I’ve been following Susan Payne’s Blog The Water Witch’s Daughter (written under the pseudonym SuziCate) for at least a couple of years and each time I read it, I’m enchanted with the combination of breathtaking photos and heartwarming insights, touching stories and snippets of life.
Susan recently published her first book, Stepping into the Wilderness, an anthology of sixty encouraging posts from her blog. Each contains five thought provoking questions to promote inner growth through reflection or journal writing. In addition, each piece contains five writing exercises for enriching the writing experience. Each contains five thought provoking questions to promote inner growth through reflection or journal writing. In addition, each piece contains five writing exercises for enriching the writing experience, and in this post she shares a touching story with prompts for you to write about parallel experiences.
“How about my hair? My bangs ok? My pony tail too high?”
“You’re perfect. Now, get out there and get us going!” She was beautiful, popular, and my best friend.
Her skirt flung to and fro as she swung her hips to the beat. Green and gold pompoms danced through the air as all the girls followed her lead in waving their arms above their heads. The bleachers smelled of sweat and mixed perfumes as we clapped, yelled, and stomped. She jumped from the human pyramid, long, muscular legs spread, back arched as her arms almost touched midway, and landed on her feet. She ran across the gym clapping and cheering, “Go green. Go gold!” She encouraged the football players. She encouraged us to get into the team spirit. By the end of the pep rally I was so caught up in school pride goose bumps tickled my skin and sent a chill over me.
Her damp bangs formed a ridge around her dark eyes. Her ponytail hung limp, but she bounced. She asked, “How was the new routine?”
“You performed flawlessly!” And that she did. Oh, how I wished I was wearing the short swirly skirt and toting pompoms. She tossed the pompoms to me…”Hold ‘em for a minute. Will ya’?”
“Sure.” She had no idea how I loved the times I helped carry her stuff. I thrust my arms skyward mocking her earlier movements. Problem was I jerked back and forth. I didn’t have her grace. Honestly, I didn’t have a rhythmic bone in my body. I tripped over my own feet, and my voice was definitely not the sing-song type.
Still, somehow she talked me into going to cheerleader practice camp. I flopped. She encouraged me to keep trying, telling me I’d eventually get it. I didn’t get it. I dropped out before tryouts. Though we walked our days together, she was swamped with cheerleading duties, and I was busy with my own fortes of being literary magazine editor and newspaper reporter. Still, we supported one another with our gifts. I helped her write her school papers, and she helped me develop confidence.
About fifteen years later, I told her on the phone it was going to be ok. I told her she could beat the cancer. I encouraged her to do the chemo, the radiation, go to Mexico, swim the Atlantic, to do whatever she needed to live.
She suffered, but her faith and courage proved to be as strong as her grace. I called her every week and traveled four hours to visit when I could. On the last visit, she was so weak she could barely eat or speak. “Don’t pray for me anymore. I think God is tired of hearing my name and wants you to pray for someone else. I need you to do something else for me. Will you?”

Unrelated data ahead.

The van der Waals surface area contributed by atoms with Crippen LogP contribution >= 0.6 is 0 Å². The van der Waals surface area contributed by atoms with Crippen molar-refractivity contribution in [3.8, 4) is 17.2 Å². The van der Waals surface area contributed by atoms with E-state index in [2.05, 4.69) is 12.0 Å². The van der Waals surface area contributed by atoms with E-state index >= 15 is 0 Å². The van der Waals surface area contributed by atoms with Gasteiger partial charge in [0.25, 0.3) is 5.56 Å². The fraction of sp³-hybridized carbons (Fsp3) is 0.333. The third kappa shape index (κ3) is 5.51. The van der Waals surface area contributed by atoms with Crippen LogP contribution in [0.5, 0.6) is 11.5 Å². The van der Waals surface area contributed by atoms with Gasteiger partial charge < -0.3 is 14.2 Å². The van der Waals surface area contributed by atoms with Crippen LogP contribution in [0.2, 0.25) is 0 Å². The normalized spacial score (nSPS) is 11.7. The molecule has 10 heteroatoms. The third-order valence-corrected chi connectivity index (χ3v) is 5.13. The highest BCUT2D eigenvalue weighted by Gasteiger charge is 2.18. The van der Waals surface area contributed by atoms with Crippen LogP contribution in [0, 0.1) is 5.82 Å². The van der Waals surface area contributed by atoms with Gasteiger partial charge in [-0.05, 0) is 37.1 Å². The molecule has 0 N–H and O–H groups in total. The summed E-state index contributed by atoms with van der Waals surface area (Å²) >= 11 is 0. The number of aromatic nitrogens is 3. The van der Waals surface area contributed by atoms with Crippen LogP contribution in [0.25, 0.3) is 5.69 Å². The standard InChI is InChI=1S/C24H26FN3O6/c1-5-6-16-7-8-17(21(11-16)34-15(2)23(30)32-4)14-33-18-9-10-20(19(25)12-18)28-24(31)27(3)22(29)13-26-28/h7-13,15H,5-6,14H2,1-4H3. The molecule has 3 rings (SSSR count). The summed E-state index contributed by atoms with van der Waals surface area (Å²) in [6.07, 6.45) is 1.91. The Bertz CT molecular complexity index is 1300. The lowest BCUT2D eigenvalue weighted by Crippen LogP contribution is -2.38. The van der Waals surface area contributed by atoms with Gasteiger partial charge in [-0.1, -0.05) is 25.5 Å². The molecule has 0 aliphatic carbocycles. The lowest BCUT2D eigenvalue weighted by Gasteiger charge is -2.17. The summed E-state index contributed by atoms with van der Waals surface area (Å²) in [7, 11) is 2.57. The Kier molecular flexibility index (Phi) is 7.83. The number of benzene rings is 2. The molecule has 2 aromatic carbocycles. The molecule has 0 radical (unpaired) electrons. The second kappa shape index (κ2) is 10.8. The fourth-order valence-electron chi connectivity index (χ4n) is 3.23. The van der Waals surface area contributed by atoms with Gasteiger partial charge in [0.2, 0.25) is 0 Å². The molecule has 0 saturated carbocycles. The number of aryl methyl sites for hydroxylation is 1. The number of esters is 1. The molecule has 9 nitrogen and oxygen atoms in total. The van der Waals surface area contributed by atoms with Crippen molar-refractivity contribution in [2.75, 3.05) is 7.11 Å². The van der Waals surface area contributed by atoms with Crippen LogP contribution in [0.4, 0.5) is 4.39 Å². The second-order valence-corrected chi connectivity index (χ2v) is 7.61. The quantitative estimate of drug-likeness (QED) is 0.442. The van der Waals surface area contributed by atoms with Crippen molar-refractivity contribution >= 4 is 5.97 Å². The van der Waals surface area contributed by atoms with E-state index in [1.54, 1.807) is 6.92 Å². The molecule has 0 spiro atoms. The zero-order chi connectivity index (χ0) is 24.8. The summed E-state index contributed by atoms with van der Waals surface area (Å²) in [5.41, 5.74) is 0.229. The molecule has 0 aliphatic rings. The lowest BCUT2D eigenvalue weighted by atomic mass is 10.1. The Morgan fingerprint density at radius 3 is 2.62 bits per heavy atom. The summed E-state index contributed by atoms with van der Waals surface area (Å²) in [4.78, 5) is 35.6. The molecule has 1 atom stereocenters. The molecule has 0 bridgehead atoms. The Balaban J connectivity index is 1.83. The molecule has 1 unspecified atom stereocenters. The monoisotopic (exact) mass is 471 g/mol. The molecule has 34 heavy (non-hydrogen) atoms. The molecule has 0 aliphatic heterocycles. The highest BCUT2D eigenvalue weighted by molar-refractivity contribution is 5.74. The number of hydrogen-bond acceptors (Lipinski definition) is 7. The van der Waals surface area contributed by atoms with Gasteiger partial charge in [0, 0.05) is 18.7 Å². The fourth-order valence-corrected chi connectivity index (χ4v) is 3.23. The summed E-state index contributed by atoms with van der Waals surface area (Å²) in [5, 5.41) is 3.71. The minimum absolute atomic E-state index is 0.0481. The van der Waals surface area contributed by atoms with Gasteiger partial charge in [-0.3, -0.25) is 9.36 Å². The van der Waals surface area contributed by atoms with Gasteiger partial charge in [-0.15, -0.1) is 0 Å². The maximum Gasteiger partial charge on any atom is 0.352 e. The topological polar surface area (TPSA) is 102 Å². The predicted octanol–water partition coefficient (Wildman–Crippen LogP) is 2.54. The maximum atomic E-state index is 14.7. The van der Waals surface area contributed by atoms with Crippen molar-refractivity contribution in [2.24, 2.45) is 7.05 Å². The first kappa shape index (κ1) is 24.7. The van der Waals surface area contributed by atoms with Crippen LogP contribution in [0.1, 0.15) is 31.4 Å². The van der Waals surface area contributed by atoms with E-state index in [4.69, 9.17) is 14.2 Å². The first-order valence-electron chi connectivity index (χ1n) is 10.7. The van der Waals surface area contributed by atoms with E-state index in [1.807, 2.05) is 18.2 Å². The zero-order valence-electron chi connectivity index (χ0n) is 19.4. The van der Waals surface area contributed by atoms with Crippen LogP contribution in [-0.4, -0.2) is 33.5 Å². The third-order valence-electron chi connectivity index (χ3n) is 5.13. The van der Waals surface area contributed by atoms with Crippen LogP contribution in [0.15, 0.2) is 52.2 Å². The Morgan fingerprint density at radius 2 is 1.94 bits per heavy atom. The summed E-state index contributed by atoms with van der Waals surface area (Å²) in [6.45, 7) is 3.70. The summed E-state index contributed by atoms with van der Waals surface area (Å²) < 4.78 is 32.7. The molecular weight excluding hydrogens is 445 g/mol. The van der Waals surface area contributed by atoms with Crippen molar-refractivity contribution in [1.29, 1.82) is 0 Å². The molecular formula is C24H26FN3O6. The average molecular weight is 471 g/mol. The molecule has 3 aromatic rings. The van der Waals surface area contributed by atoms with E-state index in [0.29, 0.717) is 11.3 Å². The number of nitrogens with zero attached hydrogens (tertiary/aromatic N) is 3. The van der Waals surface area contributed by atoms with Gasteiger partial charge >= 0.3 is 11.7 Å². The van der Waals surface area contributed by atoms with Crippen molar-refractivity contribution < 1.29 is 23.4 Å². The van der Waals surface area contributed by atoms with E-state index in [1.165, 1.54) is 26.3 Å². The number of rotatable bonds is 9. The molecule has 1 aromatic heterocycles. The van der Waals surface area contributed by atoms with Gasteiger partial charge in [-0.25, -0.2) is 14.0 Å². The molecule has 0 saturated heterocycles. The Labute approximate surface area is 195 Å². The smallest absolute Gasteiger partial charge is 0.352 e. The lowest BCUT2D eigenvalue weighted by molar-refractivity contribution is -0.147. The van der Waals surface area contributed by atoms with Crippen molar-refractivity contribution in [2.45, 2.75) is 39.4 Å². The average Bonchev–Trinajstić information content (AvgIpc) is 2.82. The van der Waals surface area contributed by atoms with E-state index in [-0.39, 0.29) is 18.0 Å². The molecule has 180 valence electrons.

“I’ll do anything you want,” I said as I squinted my eyes to hold back the tears.
“I need you to tell my story, to encourage others to keep faith no matter what. And I want you to write my obituary.”
“There’s no need for an obituary. You’re going to be fine.” I knew I was lying but I just couldn’t bring myself to have this conversation.
“Promise me you’ll write it.” Her fingers pulled at mine.
“I promise.” I squeezed her fingers for confirmation.
A few days later I awoke about five a.m. to a cool wind sweeping across my soul. I knew before I got the call. I wrote the obituary and delivered the eulogy. As she requested, I encouraged all in attendance to keep the faith.
I never learned to dance, nor did I develop a singing voice. Still, I am a cheerleader. A cheerleader of life, that is. Through reflection of these many years I am learning my friend’s story, though it seems she knew mine all along.
As a genealogy enthusiast I write memoir. As a person who feels emotion deeply, I wrote poetry. As a hiker and canoeist, I write prose about my connection with nature. As a creative, I write fiction. From my soul, I write inspiring words to encourage others. I say this to you: Embrace this beautiful life of yours, and live your time here with passion and love.
Walking Along the Edge of the Woods:
How do you deal with loss? Do you close up and shut down? Do you face it head on? Do you rely on faith?
Have you ever been asked to something difficult but felt obligated to do it? How did you deal with it emotionally?
When have you felt your prayers or needs were not being heard? Did you remain encouraged things would get better?
Have you ever known with certainly in your soul something has occurred before receiving confirmation?
Do you have a best friend? Why is this person important in your life?
Stepping into the Wilderness:
Write a death scene. Have your character make a bizarre request of a loved one.
Write a memoir about how a non-achievement in your life became a gain in the long run.
Write a narrative about the best friends of your life. Tell us how they have changed or remained through the seasons of your life.
Write a dialogue between two people where one wishes to emulate the other.
Write a short story about someone keeping hope alive in a bleak situation. Use your setting to convey the bleakness of story’s situation.
The above questions and exercises are not in my book but are an example of those contained in my book.